I just finished reading the Book of Job for the second time in two months, and this time I read it in a single day, which produced a new experience for me with this very old friend of a poem.
Reading Robert Alter’s translation this time, I skipped his footnotes and read them only at the end, so I could take in the poem as a single voice, to the extent possible. I also left for the end of my reading, the Hymn to Wisdom in chapter 28 and the Elihu speeches of chapters 32-37, which are thought to have been written later by another author. That allowed me to read in one day the prologue, the poetic speeches among Job, the Friends, and God, and the epilogue.
I was inspired to do this by Alter’s reading of the Book of Job; he hears God’s speeches as direct poetic replies to the earlier words of Job. So I wanted to read Job’s words and God’s with as little space between them as possible, to do it in a single day, and to see what impression that made in me.
It was needless to say, a deep impression, but I’ll be specific about why.
Incidentally, I read all the poetry chapters out loud, and it made an immense difference.
The first new impression that came on me by reading like this has to do with the animals.
God speaks a lot about animals in this book. But as I read all this, it dawned on me how different His speech about the animals was from the passages I’d read only a few hours earlier: Job and the friends had spoken of animals, but usually only to make a point about human morality. Predators like the lion or eagle, pouncing on their prey, were brought in as metaphors for an evildoer and his victim (so Eliphaz in 4:10-11) or for God and Job himself (so Job in 9:26, 10:16). Animals were also made into metaphors for hungry humans (Job in 24:5-6), outcast humans (Job in 30:7, 30:29), unwise humans (Bildad in 18:3). Elsewhere, animals appeared as the possessions of successful or wicked men (21:10, 24:2-3) — and they appear as such in the prologue and epilogue, stolen from and then restored to Job.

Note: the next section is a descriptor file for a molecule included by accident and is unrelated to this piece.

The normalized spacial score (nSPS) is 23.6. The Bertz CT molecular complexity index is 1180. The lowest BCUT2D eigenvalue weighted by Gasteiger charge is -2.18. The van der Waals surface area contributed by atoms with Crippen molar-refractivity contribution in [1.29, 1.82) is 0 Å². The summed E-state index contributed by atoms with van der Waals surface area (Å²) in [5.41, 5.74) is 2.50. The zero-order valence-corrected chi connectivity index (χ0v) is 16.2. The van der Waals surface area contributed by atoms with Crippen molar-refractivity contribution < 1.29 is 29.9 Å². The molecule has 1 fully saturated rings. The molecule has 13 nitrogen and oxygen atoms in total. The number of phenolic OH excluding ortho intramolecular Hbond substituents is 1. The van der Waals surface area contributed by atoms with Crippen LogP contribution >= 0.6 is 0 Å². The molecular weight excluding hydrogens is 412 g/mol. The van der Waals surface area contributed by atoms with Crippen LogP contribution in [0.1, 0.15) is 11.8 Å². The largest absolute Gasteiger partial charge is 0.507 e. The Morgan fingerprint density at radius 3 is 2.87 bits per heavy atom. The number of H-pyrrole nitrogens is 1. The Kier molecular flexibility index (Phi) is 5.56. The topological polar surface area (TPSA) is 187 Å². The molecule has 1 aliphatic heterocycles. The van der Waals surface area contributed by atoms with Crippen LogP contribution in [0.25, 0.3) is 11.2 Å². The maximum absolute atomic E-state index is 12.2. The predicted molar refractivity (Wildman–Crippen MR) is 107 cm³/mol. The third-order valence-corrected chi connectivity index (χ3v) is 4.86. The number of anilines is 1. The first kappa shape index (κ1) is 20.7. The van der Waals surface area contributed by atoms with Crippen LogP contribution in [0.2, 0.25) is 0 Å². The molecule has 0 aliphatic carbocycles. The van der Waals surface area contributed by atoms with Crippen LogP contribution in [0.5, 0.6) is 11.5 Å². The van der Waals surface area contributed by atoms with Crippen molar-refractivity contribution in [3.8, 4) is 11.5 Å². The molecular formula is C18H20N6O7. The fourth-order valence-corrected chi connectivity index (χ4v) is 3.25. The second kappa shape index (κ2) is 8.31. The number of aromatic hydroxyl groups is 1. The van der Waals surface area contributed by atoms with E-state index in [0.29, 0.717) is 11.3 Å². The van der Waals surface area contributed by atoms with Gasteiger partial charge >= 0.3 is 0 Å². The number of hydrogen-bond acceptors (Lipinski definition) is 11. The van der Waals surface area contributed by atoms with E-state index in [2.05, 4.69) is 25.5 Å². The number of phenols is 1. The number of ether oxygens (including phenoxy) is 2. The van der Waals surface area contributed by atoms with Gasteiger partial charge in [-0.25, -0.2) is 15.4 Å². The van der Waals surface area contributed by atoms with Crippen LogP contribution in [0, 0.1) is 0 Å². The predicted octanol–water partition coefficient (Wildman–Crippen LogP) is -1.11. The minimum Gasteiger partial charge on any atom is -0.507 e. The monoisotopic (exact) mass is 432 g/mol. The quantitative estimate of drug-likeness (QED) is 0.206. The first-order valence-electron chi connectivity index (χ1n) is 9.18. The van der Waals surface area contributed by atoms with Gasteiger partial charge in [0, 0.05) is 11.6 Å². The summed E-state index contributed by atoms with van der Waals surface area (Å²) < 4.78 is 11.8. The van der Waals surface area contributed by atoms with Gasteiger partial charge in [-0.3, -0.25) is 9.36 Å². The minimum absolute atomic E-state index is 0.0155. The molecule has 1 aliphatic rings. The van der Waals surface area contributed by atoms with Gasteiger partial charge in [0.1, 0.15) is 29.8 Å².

So as the reader you’re not really thinking about the animals in these early speeches, you’re thinking of human beings. But then you have God speaking of the animals as themselves, not as metaphors — and He speaks of them repeatedly as free animals, not as possessions of men.
Leviathan in the most mythologized passages in God’s speeches may be meant at least partly as metaphor, but this cannot be true when God is speaking of ordinary wild animals giving birth in the mountains.
God is surely still making some larger point by speaking of the animals, but he’s speaking of the animals themselves and not making them mere stand-ins for humans or for God. You feel this powerfully when reading the book straight through like this.
Of course when you open up this book you expect to be moved by Job’s famously eloquent speeches. But maybe because this time I read them out loud, or because of Alter’s translation, for whatever reason, everything Job said tended to move me into silence and reflection. And his reminiscing about his old life, beginning in chapter 29, was unexpectedly touching.
The first 10 or so chapters are always dark, and difficult to proceed through. But always impossible to abandon.
There are many exquisite lines, even from the Friends. Just a smattering of them:
Zophar (11:17) —
And life will rise higher than noon
Eliphaz (15:35) —
Pregnant with wretchedness, giving birth to crime
Bildad (18:13b-14) —
Death’s Firstborn eats his limbs,
tears him from his tent, his stronghold,
and sends him off to the King of Terrors.
Job (7:3) —
Thus I was heir to futile moons
God (40:23) —
Look, he swallows a river at his ease,
untroubled while Jordan pours into his mouth
From about chapter 24 through chapter 27 there is confusion about who speaks what — as readers have long observed. I didn’t stop too long to analyze those questions, and tried just to let the words on the page speak to me.
We read that Leviathan is God’s gentle slave (40:27-28) and pet bird (40:29) — that in any direct encounter he’d terrify Job (40:32) and even “the gods” (41:17). The effect of these lines is to leave you certain that there are greater forces of destruction and chaos than anything that Job knows, and that God contains and even commands them — forces that would not even permit human life, if they were permitted free rein.